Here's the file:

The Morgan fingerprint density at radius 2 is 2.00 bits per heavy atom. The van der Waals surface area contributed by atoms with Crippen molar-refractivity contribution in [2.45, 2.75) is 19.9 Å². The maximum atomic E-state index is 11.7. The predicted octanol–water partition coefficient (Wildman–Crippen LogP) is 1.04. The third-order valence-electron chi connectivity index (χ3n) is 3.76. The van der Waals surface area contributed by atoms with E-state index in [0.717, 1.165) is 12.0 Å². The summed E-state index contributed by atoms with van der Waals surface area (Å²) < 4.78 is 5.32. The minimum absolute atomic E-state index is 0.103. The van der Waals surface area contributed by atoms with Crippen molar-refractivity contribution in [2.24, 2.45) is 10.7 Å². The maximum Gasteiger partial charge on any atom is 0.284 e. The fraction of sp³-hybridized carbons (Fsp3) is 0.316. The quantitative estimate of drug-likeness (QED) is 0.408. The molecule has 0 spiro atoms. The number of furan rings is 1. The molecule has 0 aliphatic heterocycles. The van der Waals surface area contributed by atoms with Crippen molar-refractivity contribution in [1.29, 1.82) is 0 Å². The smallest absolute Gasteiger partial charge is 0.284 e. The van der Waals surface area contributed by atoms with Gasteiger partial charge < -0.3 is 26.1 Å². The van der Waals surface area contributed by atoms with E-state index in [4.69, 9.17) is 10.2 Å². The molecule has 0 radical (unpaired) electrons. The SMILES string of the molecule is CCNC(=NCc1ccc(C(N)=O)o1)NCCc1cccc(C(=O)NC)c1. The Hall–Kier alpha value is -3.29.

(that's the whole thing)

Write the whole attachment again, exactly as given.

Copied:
The Morgan fingerprint density at radius 2 is 2.00 bits per heavy atom. The van der Waals surface area contributed by atoms with Crippen molar-refractivity contribution in [2.45, 2.75) is 19.9 Å². The maximum atomic E-state index is 11.7. The predicted octanol–water partition coefficient (Wildman–Crippen LogP) is 1.04. The third-order valence-electron chi connectivity index (χ3n) is 3.76. The van der Waals surface area contributed by atoms with E-state index in [0.717, 1.165) is 12.0 Å². The summed E-state index contributed by atoms with van der Waals surface area (Å²) < 4.78 is 5.32. The minimum absolute atomic E-state index is 0.103. The van der Waals surface area contributed by atoms with Crippen molar-refractivity contribution in [2.24, 2.45) is 10.7 Å². The maximum Gasteiger partial charge on any atom is 0.284 e. The fraction of sp³-hybridized carbons (Fsp3) is 0.316. The quantitative estimate of drug-likeness (QED) is 0.408. The molecule has 0 spiro atoms. The number of furan rings is 1. The molecule has 0 aliphatic heterocycles. The van der Waals surface area contributed by atoms with Crippen molar-refractivity contribution in [1.29, 1.82) is 0 Å². The smallest absolute Gasteiger partial charge is 0.284 e. The van der Waals surface area contributed by atoms with Gasteiger partial charge < -0.3 is 26.1 Å². The van der Waals surface area contributed by atoms with E-state index in [4.69, 9.17) is 10.2 Å². The molecule has 0 radical (unpaired) electrons. The SMILES string of the molecule is CCNC(=NCc1ccc(C(N)=O)o1)NCCc1cccc(C(=O)NC)c1. The Hall–Kier alpha value is -3.29.